Monday, May 26, 2008

Blood in New Orleans, 1979 (nothing to do with voodoo or vampires)

I wrote this story in 2002 for a local public radio contest and it, Big Shock!, did not win—I don't think the problem was that they didn't want to have to read a story about menstruation on the air, it was more that the radio station likes "Texas color," meaning that the winning story had all kinds of Texas kitsch like, "As he banged the ripped screen door on his way to get a piece of Mama's pecan pie, big ole Texas horseflies buzzed inside." Clearly my story was too sophisticated for that contest.

Stories had to follow a short word count, per contest rules—I mention this in case readers can tell I truncated my usual amount of detail. For example, I couldn't cram in a mention of telling my dad's cousin Vera Mae I was worried about my reproductive system and her saying not to worry, because she had a relative who never started her period at all...and by the way, that cousin was a dwarf. There's nothing like being compared to a dwarf to make a 16 year old feel physically normal.

Last week I went to New Orleans for a company meeting, but that's not really what propelled me to put the story online. Ever since I started this blog I knew I wanted to feature the Blood story - yes, it's embarrassing, but also wonderfully visual.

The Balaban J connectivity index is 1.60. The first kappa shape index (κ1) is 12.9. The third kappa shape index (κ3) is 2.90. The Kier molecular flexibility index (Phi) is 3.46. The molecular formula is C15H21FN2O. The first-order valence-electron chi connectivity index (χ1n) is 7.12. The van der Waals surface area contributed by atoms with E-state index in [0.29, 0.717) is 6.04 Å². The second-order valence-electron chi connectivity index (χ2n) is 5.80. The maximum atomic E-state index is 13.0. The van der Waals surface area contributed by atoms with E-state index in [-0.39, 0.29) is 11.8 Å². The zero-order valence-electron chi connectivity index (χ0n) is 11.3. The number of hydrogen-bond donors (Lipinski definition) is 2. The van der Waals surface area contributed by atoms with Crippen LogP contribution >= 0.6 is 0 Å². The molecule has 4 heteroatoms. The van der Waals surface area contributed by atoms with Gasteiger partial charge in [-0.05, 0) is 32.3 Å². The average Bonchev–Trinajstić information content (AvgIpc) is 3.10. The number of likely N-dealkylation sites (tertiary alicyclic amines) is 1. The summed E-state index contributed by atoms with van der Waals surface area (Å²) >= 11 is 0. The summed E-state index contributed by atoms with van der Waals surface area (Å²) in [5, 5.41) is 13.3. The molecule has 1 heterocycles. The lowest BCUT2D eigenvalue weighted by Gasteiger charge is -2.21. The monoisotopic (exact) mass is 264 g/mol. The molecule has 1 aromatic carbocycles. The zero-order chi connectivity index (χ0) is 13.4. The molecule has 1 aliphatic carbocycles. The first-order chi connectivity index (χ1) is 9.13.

A few background notes...

I was a junior in high school but graduated in three years, so 1978-1979 was my college decision year. Despite that pressure, I saw this trip as more of a fun vacation than an opportunity to seriously check out a college, even though I was a finalist for a prestigious scholarship. I didn't intend any disrespect for Tulane but had no idea who I was as a person or student.

I had tentatively indicated I was interested in the subject of English, and after meeting the Dean I had an even quicker meeting with a Writing professor in the English department...he had a dirty brown tweedy type couch (since I was having a leaky period, I was developing new appreciation for dark, crummy furniture). That guy made short work of me...he knew he could be blunt since he was a tenured academic, he had a parrot in a cage in his office (I kid you not), and it was New Orleans...he said something like, "It doesn't sound to me like you're interested in coming here...why did you ask to meet with me?" As mortifying as that moment was, I can't remember more about it...such as what I said in response?...because the day was absolutely overshadowed by my menses.